Thereafter, on September 10, 1996, a mental health hearing officer conducted proceedings on the hospital's petition to extend appellant's commitment by an additional 20 days. Following the hearing, the hearing officer recommended an additional 20 day inpatient commitment. Unfortunately, a mechanical failure prevented the transcription of testimony from that hearing. Therefore, on September 16, 1996, the trial court conducted another hearing at which the testimony from the September 10th hearing was reconstructed through the notes and recollection of counsel. Appellant, his estranged wife, the mental health hearing officer and a social worker from York Hospital also attended the hearing and contributed to the reconstruction of the record. This record included the testimony of Mrs. Woodside that in the days immediately preceding appellant's commitment, he had made threatening gestures toward her, got "in [her] face" and poked her in the shoulder with his finger (N.T., 9/16/96, p. 4). According to Mrs. Woodside, appellant "was increasingly unpredictable [and] would go into rages, screaming and yelling profanities at her." Id. Mrs. Woodside also testified that in the days preceding his commitment, appellant had repeatedly engaged in bizarre behavior, such as buying identical copies of tools and guns and 20 pairs of shoes on one occasion. (N.T. at 7.) Appellant also stopped maintaining his personal hygiene. Id. Mrs. Woodside further testified that she cleaned up the motel room in which appellant had been living and found numerous guns, ammunition and handcuffs. (N.T. at 4.) Although she had seen guns over the course of her marriage to appellant, Mrs. Woodside stated that she had "never seen any of these things before." Id. The record also established that Mrs. Woodside had obtained a protection from abuse order against appellant, a hearing for which had not yet been held. (N.T. at 6.) Mrs. Woodside further testified that she found a rifle scope "in the box that looked new" among appellant's possessions after he had been committed (N.T. at 16). Jeannie Grimes testified at the hearing, via telephone, and stated that appellant had called her on September 1, 1996, three days before his commitment, and stated that he was "very angry at his soon-to-be-ex-wife" and that he "might as well get a scope and a rifle and get rid of the problem, my soon-to-be-ex-wife." (N.T. at 14.) Based upon the phone call, Ms. Grimes, who had been a friend of the Woodsides for 15 years, "was floored, I was petrified ... I couldn't stand to hear any more. I was so shaken. My first concern was for his wife's safety. Second, I was concerned about his state of mind." (N.T. at 15-16.) After the call, Ms. Grimes contacted Mrs. Woodside to relay appellant's threat. *fn1 Doctor Bryan Stevens, who had conducted an examination of appellant after his commitment, also testified that appellant had admitted purchasing a rifle scope within 30 days of his commitment, although appellant claimed he would use it for hunting (N.T. at 17-18). Dr. Stevens diagnosed appellant with "adjustment disorder with mixed disturbance of emotions and conduct, probable major depression" and testified that appellant's conduct toward his estranged wife was caused by these illnesses (N.T. at 18). Based on his evaluation, Dr. Stevens recommended extending the involuntary commitment of appellant because he would be likely to repeat his behavior if left untreated (N.T. at 19). Appellant also testified at the hearing and stated that all of his weapons were for hunting, and that he did not threaten or intend to harm his wife in any way (N.T. at 24). As to Mrs. Woodside's allegation that appellant had poked her, he conceded that "I may have emphatically poked her, but no big physical contact." Id. He also stated that he carried a pistol to the former marital residence on August 24, 1996, because he did not want to leave it at the motel room in which he was staying (N.T. at 27). Following the presentation of this testimony, by Order dated September 16, 1996, the trial court directed that appellant's involuntary commitment be extended by 20 days. This appeal followed in which appellant presents two claims. *fn2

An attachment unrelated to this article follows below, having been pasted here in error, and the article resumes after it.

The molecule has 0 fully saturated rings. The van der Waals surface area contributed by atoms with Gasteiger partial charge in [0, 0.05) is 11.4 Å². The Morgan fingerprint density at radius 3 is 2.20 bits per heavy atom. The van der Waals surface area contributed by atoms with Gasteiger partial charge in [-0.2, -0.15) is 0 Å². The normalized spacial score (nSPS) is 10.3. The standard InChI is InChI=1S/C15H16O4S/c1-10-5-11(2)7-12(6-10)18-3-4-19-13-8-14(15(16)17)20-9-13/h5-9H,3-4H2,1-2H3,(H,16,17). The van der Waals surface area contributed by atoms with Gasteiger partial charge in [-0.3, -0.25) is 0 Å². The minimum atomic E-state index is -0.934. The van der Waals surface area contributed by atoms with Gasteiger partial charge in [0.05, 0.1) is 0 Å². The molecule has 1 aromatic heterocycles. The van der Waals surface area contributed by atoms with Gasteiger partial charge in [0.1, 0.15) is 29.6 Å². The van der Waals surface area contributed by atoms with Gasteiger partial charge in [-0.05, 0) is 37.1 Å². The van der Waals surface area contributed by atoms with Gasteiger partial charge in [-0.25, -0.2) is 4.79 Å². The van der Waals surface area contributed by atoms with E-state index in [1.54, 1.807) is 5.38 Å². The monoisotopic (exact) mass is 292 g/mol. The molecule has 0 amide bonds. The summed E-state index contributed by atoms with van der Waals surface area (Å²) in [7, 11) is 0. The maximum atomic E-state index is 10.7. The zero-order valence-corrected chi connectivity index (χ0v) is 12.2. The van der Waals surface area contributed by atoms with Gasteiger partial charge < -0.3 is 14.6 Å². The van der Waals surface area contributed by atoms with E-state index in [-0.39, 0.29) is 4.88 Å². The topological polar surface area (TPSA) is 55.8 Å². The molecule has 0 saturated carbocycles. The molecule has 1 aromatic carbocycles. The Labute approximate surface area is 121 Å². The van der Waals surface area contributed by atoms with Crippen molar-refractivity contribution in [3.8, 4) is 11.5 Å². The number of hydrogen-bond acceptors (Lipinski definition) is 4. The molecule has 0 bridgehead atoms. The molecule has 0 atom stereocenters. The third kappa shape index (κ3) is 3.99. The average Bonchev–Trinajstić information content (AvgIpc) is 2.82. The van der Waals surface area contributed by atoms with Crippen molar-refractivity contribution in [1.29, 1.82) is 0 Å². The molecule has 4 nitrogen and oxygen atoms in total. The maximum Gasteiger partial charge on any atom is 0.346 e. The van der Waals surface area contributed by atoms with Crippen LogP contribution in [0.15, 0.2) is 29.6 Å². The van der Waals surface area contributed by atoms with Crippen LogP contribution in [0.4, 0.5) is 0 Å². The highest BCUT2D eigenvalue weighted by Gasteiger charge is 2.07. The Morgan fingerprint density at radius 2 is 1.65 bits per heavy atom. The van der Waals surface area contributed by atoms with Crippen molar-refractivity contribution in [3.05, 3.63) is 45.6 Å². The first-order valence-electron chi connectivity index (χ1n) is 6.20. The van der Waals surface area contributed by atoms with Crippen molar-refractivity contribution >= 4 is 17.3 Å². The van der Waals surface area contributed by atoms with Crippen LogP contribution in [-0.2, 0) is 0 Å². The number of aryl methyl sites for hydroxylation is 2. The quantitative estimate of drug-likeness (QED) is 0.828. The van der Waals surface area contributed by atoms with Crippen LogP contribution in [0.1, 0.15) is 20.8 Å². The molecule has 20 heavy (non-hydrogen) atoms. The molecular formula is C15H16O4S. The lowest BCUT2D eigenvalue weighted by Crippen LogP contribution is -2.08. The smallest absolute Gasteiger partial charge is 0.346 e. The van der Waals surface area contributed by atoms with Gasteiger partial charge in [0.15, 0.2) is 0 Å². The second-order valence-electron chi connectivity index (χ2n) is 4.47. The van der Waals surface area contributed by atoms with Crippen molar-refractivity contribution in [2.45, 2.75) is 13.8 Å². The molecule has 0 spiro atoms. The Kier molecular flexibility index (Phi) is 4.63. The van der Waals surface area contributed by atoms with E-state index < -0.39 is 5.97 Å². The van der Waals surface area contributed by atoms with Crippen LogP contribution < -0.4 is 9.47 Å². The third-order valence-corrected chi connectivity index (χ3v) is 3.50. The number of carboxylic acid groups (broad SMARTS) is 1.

Appellant first argues that his initial involuntary commitment was improper because the petition filed by his estranged wife did not meet the statutory requirements for such commitment. Appellant also claims the Order of September 16, 1996 extending the commitment for 20 days was illegal because the petition for such an extension was not filed within 120 hours of commitment, as required by statute. *fn3